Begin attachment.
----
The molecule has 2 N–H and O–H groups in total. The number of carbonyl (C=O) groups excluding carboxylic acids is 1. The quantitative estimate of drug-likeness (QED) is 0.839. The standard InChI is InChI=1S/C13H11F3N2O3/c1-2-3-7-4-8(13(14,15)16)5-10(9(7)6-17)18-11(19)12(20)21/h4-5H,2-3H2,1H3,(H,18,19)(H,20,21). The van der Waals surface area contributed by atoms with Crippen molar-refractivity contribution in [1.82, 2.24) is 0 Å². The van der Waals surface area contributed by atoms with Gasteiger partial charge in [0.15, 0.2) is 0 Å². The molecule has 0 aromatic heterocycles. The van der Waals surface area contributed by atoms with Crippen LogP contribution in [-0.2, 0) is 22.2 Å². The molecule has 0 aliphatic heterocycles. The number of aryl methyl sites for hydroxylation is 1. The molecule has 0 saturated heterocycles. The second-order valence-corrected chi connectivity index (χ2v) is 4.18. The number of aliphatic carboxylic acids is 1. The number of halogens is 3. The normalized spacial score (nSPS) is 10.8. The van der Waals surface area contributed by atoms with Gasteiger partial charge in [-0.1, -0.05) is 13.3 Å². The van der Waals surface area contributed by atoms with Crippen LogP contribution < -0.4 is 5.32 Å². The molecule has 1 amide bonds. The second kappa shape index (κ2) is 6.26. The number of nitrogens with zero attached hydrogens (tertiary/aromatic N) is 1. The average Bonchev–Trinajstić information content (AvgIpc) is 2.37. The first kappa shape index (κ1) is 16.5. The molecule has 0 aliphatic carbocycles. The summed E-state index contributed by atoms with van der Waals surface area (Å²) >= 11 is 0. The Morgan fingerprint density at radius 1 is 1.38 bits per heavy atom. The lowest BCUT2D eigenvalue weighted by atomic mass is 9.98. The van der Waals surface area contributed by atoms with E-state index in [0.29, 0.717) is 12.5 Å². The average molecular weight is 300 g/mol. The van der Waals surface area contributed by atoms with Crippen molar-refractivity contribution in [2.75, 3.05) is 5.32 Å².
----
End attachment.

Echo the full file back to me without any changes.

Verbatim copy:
The molecule has 2 N–H and O–H groups in total. The number of carbonyl (C=O) groups excluding carboxylic acids is 1. The quantitative estimate of drug-likeness (QED) is 0.839. The standard InChI is InChI=1S/C13H11F3N2O3/c1-2-3-7-4-8(13(14,15)16)5-10(9(7)6-17)18-11(19)12(20)21/h4-5H,2-3H2,1H3,(H,18,19)(H,20,21). The van der Waals surface area contributed by atoms with Crippen molar-refractivity contribution in [1.82, 2.24) is 0 Å². The van der Waals surface area contributed by atoms with Gasteiger partial charge in [0.15, 0.2) is 0 Å². The molecule has 0 aromatic heterocycles. The van der Waals surface area contributed by atoms with Crippen LogP contribution in [-0.2, 0) is 22.2 Å². The molecule has 0 aliphatic heterocycles. The number of aryl methyl sites for hydroxylation is 1. The molecule has 0 saturated heterocycles. The second-order valence-corrected chi connectivity index (χ2v) is 4.18. The number of aliphatic carboxylic acids is 1. The number of halogens is 3. The normalized spacial score (nSPS) is 10.8. The van der Waals surface area contributed by atoms with Gasteiger partial charge in [-0.1, -0.05) is 13.3 Å². The van der Waals surface area contributed by atoms with Crippen LogP contribution < -0.4 is 5.32 Å². The molecule has 1 amide bonds. The second kappa shape index (κ2) is 6.26. The number of nitrogens with zero attached hydrogens (tertiary/aromatic N) is 1. The average Bonchev–Trinajstić information content (AvgIpc) is 2.37. The first kappa shape index (κ1) is 16.5. The molecule has 0 aliphatic carbocycles. The summed E-state index contributed by atoms with van der Waals surface area (Å²) >= 11 is 0. The Morgan fingerprint density at radius 1 is 1.38 bits per heavy atom. The lowest BCUT2D eigenvalue weighted by atomic mass is 9.98. The van der Waals surface area contributed by atoms with E-state index in [0.29, 0.717) is 12.5 Å². The average molecular weight is 300 g/mol. The van der Waals surface area contributed by atoms with Crippen molar-refractivity contribution in [2.75, 3.05) is 5.32 Å².